A New Hope Rises: Mazzy Star's Sandoval makes a solo statement
by Neva Chonin, San Francisco Chronicle

It's almost uncanny. Even with bright afternoon sunlight as a backdrop, Hope Sandoval looks ethereal as she hurries into San Francisco's Liberties pub 45 minutes late for her interview. The effect is partly physical: The singer a critic once described as "too fragile for this world" is indeed a lithe slip of a thing in her cotton summer dress, with a face almost pre- Raphaelite in its delicacy.

Sandoval's wraithlike aura is also accentuated by a conversational style so cryptic it borders on verbal shorthand. She explains her tardiness in three shy words: "Traffic," she says. "The bridge."

The once and future singer of the neo-psychedelic cult band Mazzy Star moved to the East Bay from Los Angeles in the mid-1990s because, she says, the area seemed "nice." She currently divides her time between Berkeley and London.

On this particular afternoon, she's made the grueling journey across the Bay Bridge to promote last week's release of "Bavarian Fruit Bread" (Rough Trade/Sanctuary Records), the CD she recorded with the Warm Inventions, her solo project with ex-My Bloody Valentine drummer Colm O'Ciosoig.

Recorded in Oakland, London and Oslo, "Bavarian Fruit Bread" picks up where the Warm Inventions' 2000 EP, "At the Doorway Again," left off. It's as dreamily atmospheric and lovelorn as any Mazzy Star album, but replaces that band's layered, trippy arrangements with a relatively Spartan mix of guitar, harmonica, keyboards, strings and Sandoval's gently wafting voice. It's certainly miles away from the walls of shimmering distortion O'Ciosoig helped create as a member of My Bloody Valentine.

Sandoval, speaking one decibel above a whisper as she nurses a glass of white wine, says that the album's songs -- one of which, the opening track "Drop," features her ex-boyfriend, former Jesus and Mary Chain guitarist William Reid, as co-writer -- "just came together that way. We liked the way they sounded in rehearsal and didn't want to do too much to them." A little laugh. "They're definitely less layered than Colm's band. (My Bloody Valentine) would have had 20 guitars one on top of the other."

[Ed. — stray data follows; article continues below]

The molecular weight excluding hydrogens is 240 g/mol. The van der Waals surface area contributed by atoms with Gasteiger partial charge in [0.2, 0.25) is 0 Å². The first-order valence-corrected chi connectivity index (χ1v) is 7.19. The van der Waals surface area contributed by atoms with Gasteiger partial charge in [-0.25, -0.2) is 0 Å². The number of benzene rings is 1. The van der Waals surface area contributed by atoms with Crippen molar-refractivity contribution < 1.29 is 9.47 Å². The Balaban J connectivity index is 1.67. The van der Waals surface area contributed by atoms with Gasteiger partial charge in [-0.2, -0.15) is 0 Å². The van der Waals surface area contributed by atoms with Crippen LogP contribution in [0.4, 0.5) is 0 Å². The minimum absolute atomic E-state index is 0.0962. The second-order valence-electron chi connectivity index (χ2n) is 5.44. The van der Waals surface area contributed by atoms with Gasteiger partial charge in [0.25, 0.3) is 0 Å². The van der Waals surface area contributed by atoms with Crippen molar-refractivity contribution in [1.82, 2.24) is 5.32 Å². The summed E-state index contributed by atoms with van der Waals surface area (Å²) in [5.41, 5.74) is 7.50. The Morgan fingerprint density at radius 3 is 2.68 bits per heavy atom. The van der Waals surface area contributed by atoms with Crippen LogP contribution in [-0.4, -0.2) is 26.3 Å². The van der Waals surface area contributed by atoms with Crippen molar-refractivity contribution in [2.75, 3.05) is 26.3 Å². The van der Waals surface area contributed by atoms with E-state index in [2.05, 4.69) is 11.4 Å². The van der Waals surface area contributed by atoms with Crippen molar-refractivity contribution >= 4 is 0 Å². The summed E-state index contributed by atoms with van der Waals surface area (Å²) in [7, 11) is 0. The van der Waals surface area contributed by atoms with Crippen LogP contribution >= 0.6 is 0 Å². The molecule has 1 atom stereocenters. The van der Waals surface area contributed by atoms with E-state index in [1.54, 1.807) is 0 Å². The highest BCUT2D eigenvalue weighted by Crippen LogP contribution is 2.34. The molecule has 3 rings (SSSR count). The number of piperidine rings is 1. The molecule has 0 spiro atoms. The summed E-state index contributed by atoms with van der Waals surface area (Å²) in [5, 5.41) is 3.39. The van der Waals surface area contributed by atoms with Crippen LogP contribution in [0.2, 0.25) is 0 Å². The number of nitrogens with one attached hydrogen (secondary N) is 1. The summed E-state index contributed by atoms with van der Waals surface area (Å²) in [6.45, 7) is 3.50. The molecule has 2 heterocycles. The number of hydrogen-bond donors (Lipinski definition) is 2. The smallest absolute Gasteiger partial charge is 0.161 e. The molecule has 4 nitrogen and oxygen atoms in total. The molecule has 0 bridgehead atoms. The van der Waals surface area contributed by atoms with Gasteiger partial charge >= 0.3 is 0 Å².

The Warm Inventions co-founders met through a mutual friend four years ago. At the time Sandoval was freshly on hiatus from her role as lead chanteuse for Mazzy Star, the band she and David Roback formed in 1989 out of Los Angeles' "paisley underground" scene, which also produced bands such as the Dream Syndicate, Opal and Rain Parade.

Mazzy Star soon expanded beyond the borders of Southern California's neo- psychedelia. After releasing an acclaimed debut album, "She Hangs Brightly" on Rough Trade in 1990, Roback and Sandoval (backed by supporting musicians) signed with Capitol for their second album, 1993's "So Tonight That I Might See." That CD went platinum when its hypnotic, distortion-drenched guitars and Sandoval's echoing, languid tales of love and longing began circulating on MTV and started a cult following that remains active five years after the last Mazzy Star album, "Among My Swan."